Thursday, November 14, 2013

"O Captain,my Captain!" (Dead Poet's Society)

What is wrong with people? Do they not have any etiquette anymore?

The movie industry has the wrong people staying at home instead of going to theaters. Why do people stay at home? Numerous reasons. It is so much cheaper to stay at home than go to a movie. If you can buy a movie on dvd for $19.99, you only spend $1.49 more for a movie you can watch at home anytime you wish. Sure, you do miss out on the giant screen, but here's are the non-tangible advantages:

1) You own it.
2) You can pause if you have to visit the W.C.
3) You can eliminate phone interruptions, or allow them at your discretion.
4) You control the volume of laughter based on who you invite over, if anyone.
5) You can make all the fresh popcorn you want for $4.50, salt it, butter it, whatever.
6) For the price of a movie soda, you can purchase a year's supply of Thomas Kemper Root Beer, or your favorite choice of beverage.
7) You can eat any choice of food or candy and not have to sneak it into the theater.
8) You don't have Annoying Man next to you who insists of fetching out M&Ms out of a bag utilizing just his index finger through a hole you couldn't fit a No. 2 pencil through (Hint for you noisy snacker: BIG hole, cup hand, pour out)
9) You don't have the other Annoying Man thinking he's on his own couch, which miraculously enough, only fits him. That's right. In a theater or any other "assigned seating" venue, legs should be no further apart than the width of the seat you're sitting in.
10) The inappropriate Howler Monkey lady who laughs at the lamest jokes, or replays the joke in her head over and over, laughing each time. Look: we all love comedy and like to laugh, but if you're still laughing from a joke 10 minutes ago, I will go ninja on you and fold my ticket stub into a throwing star and lodge it in your larynx.
11) Oh, and also enjoying movies at home you get to avoid Mr. Texture Man. This is that guy who wears a nylon jacket or track pants, constantly moves in his seat, and creates that wonderful "whoosh-whoosh" sound. It adds so much to the atmosphere, especially when the boy is reunited with his lost dog in the movie. The warm, inspirational music, slow-motion frolicking of the boy and his dog in the fall leaves, while sister, mom and dad sit on the "WHOOSH-WHOOSH-WHIZZY-WHIZZY-SHINNY-SHINNY." Nevermind. The moment is gone.

Thursday, November 7, 2013

"Don't chase the rabbit!" (Pacific Rim)

Living in the Seattle area, I have to deal with one of the worst commutes in America. There are all sorts of drivers that compound the traffic problems we would have regardless of the number of drivers.

Our gas taxes (federal and state) aren't enough to keep up with the our infrastructure needs. People in the lower-density areas don't want to pay for improvements in higher-density areas. At least that's the excuse we hear from Olympia. And no politician will raise the tax. Even if that's exactly what we need. Why? Because they'll be voted out. Guess what, Mr. or Mrs. Senator? I don't f**king care if you lose your elected job.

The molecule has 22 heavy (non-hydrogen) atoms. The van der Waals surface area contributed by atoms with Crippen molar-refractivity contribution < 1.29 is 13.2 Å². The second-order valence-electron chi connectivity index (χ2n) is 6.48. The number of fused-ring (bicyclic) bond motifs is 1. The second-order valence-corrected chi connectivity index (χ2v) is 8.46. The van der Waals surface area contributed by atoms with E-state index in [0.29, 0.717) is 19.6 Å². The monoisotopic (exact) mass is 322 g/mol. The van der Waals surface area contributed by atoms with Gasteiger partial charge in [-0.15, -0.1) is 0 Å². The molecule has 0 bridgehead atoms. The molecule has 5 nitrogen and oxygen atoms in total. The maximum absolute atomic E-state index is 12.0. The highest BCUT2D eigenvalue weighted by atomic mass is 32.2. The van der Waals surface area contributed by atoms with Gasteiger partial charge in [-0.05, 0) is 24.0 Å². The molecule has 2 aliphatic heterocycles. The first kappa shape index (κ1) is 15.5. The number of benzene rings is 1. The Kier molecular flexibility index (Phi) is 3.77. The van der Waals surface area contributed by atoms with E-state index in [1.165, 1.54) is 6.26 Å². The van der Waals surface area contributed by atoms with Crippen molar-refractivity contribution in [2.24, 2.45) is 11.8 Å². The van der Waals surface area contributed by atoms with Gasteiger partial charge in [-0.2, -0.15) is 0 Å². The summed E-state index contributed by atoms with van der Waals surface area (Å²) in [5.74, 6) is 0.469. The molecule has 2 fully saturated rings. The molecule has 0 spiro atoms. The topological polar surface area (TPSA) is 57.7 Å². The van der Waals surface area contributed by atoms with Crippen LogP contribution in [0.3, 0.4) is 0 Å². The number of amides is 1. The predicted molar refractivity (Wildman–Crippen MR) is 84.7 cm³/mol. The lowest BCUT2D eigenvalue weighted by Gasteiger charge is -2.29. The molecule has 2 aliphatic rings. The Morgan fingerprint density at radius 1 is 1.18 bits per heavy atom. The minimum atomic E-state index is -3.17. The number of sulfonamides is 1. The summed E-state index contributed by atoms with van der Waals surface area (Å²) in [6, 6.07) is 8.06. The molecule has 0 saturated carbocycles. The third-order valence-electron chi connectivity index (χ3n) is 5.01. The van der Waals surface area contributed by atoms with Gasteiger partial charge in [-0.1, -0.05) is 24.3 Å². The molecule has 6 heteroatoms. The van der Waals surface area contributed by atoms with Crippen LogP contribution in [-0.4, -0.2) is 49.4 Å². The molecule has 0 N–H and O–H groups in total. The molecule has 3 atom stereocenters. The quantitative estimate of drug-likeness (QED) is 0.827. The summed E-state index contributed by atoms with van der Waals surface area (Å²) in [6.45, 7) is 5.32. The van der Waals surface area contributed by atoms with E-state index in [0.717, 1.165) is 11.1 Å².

Not doing your job so you can keep your job? Yeah, you're not getting my vote. It might not be the most popular thing to do, but the right thing needs to be done. A recent example is the gun control initiatives that have failed, or cost people their elected positions. Following the Constitution is paramount; upholding the supreme law of the land trumps a misinformed and misguided fear.

But coming back to transportation, we need more money. And we need to manage it better. Sadly, I believe over 50% of the federal gas tax goes to paying debt on projects. That's pretty bad.

The other issue we have is the government mandate to increase the average miles per gallon of cars. Short-sighted as the government gets, that ecological maneuver drops gas tax revenue as people use less gas. The proliferation of electric and hybrid cars further lowers tax revenues.

So it's getting to the point where vehicles are going to be charged a mileage tax, or hefty license tax of some sort to offset the drop in gas tax revenues. Unless Boeing pulls out of Washington and turns Seattle into New Detroit, our transportation infrastructure will continue to rise.

Some of you may ask "what's wrong with mass transit?" No one wants to foot the bill for that. Transit in the area would need to triple the service they currently have. Major points on routes have large time gaps- 30 minutes or more- between stops. That may not seem very long, but consider it's Washington. 260 days of clouds and rain. Bus stops with covers that are built for 6 people. Now you want to stand out in the rain for 30 minutes? I don't think so.

In my opinion, there's a bigger issue with ramping up mass transit access. If we start having buses full of former commuters, who's paying the gas tax now? If the commuter population drops 25%- which would be amazing for the commute, gridlock-wise- gas taxes will drop 25%. And because our government is incapable of spending properly and within its means, there's going to be a huge tax somewhere else to make up for it.

The floodgates will open with dusty projects complete unrelated to transportation that will get earmarked in this round of tax increase. We've spent the last 50 years without that, Bob, we don't need it now.

So there you have it. Gas taxes won't go up because the legislature won't do their jobs in order to keep their jobs, and mass transit won't get improved because it will end up costing the government money and tax revenue.